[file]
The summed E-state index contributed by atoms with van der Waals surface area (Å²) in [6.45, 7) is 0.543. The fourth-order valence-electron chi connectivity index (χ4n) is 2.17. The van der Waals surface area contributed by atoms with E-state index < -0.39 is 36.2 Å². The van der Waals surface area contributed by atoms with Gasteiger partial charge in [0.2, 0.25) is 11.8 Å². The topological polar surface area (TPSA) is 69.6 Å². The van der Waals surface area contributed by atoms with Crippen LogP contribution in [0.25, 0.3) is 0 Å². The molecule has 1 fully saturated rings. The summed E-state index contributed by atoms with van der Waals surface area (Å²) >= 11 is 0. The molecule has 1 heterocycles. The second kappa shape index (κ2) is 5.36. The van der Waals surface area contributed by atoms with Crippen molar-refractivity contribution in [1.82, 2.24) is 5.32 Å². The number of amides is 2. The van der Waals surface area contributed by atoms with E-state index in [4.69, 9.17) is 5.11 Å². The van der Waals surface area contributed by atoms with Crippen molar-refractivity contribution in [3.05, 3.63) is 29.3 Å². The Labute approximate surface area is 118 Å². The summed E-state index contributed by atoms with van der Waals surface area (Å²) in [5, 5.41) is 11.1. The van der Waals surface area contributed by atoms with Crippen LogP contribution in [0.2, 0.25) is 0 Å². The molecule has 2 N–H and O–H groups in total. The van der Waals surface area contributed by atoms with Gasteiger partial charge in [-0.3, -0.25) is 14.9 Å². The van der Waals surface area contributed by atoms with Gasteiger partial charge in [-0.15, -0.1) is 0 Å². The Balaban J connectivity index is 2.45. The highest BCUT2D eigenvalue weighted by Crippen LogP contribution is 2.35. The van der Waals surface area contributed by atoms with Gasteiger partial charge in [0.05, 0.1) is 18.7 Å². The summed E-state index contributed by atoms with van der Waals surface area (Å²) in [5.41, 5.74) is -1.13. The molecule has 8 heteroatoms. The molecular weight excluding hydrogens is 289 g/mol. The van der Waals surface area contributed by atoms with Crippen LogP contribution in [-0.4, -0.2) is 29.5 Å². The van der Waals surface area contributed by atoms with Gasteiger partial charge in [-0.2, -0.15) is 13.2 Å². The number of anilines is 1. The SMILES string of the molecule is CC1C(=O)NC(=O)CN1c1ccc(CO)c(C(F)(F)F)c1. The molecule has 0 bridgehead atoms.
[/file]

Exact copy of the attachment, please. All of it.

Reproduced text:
The summed E-state index contributed by atoms with van der Waals surface area (Å²) in [6.45, 7) is 0.543. The fourth-order valence-electron chi connectivity index (χ4n) is 2.17. The van der Waals surface area contributed by atoms with E-state index < -0.39 is 36.2 Å². The van der Waals surface area contributed by atoms with Gasteiger partial charge in [0.2, 0.25) is 11.8 Å². The topological polar surface area (TPSA) is 69.6 Å². The van der Waals surface area contributed by atoms with Crippen LogP contribution in [0.25, 0.3) is 0 Å². The molecule has 1 fully saturated rings. The summed E-state index contributed by atoms with van der Waals surface area (Å²) >= 11 is 0. The molecule has 1 heterocycles. The second kappa shape index (κ2) is 5.36. The van der Waals surface area contributed by atoms with Crippen molar-refractivity contribution in [1.82, 2.24) is 5.32 Å². The number of amides is 2. The van der Waals surface area contributed by atoms with E-state index in [4.69, 9.17) is 5.11 Å². The van der Waals surface area contributed by atoms with Crippen molar-refractivity contribution in [3.05, 3.63) is 29.3 Å². The Labute approximate surface area is 118 Å². The summed E-state index contributed by atoms with van der Waals surface area (Å²) in [5, 5.41) is 11.1. The van der Waals surface area contributed by atoms with Crippen LogP contribution in [0.2, 0.25) is 0 Å². The molecule has 2 N–H and O–H groups in total. The van der Waals surface area contributed by atoms with Gasteiger partial charge in [-0.3, -0.25) is 14.9 Å². The van der Waals surface area contributed by atoms with Gasteiger partial charge in [-0.15, -0.1) is 0 Å². The Balaban J connectivity index is 2.45. The highest BCUT2D eigenvalue weighted by Crippen LogP contribution is 2.35. The van der Waals surface area contributed by atoms with Gasteiger partial charge in [0.05, 0.1) is 18.7 Å². The summed E-state index contributed by atoms with van der Waals surface area (Å²) in [5.41, 5.74) is -1.13. The molecule has 8 heteroatoms. The molecular weight excluding hydrogens is 289 g/mol. The van der Waals surface area contributed by atoms with Crippen LogP contribution in [-0.4, -0.2) is 29.5 Å². The van der Waals surface area contributed by atoms with Gasteiger partial charge in [-0.2, -0.15) is 13.2 Å². The number of anilines is 1. The SMILES string of the molecule is CC1C(=O)NC(=O)CN1c1ccc(CO)c(C(F)(F)F)c1. The molecule has 0 bridgehead atoms.